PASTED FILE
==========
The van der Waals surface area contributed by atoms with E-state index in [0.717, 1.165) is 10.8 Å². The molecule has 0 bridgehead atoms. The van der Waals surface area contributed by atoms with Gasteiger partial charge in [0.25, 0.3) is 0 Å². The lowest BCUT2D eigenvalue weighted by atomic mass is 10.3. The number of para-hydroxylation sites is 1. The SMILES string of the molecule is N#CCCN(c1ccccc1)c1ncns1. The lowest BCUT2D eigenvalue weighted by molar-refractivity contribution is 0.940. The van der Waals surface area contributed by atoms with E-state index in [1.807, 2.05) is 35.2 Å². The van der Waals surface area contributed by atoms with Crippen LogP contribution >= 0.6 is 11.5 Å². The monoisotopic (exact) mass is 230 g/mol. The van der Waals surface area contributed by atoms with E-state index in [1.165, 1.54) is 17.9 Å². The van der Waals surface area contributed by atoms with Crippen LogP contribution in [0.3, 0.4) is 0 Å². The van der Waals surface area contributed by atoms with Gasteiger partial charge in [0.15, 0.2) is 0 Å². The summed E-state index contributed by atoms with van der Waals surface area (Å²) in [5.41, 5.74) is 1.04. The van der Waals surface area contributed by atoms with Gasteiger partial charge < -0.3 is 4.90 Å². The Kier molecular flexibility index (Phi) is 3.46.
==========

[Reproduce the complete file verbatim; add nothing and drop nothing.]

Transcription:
The van der Waals surface area contributed by atoms with E-state index in [0.717, 1.165) is 10.8 Å². The molecule has 0 bridgehead atoms. The van der Waals surface area contributed by atoms with Gasteiger partial charge in [0.25, 0.3) is 0 Å². The lowest BCUT2D eigenvalue weighted by atomic mass is 10.3. The number of para-hydroxylation sites is 1. The SMILES string of the molecule is N#CCCN(c1ccccc1)c1ncns1. The lowest BCUT2D eigenvalue weighted by molar-refractivity contribution is 0.940. The van der Waals surface area contributed by atoms with E-state index in [1.807, 2.05) is 35.2 Å². The van der Waals surface area contributed by atoms with Crippen LogP contribution >= 0.6 is 11.5 Å². The monoisotopic (exact) mass is 230 g/mol. The van der Waals surface area contributed by atoms with E-state index in [1.165, 1.54) is 17.9 Å². The van der Waals surface area contributed by atoms with Crippen LogP contribution in [0.3, 0.4) is 0 Å². The van der Waals surface area contributed by atoms with Gasteiger partial charge in [0.15, 0.2) is 0 Å². The summed E-state index contributed by atoms with van der Waals surface area (Å²) in [5.41, 5.74) is 1.04. The van der Waals surface area contributed by atoms with Gasteiger partial charge < -0.3 is 4.90 Å². The Kier molecular flexibility index (Phi) is 3.46.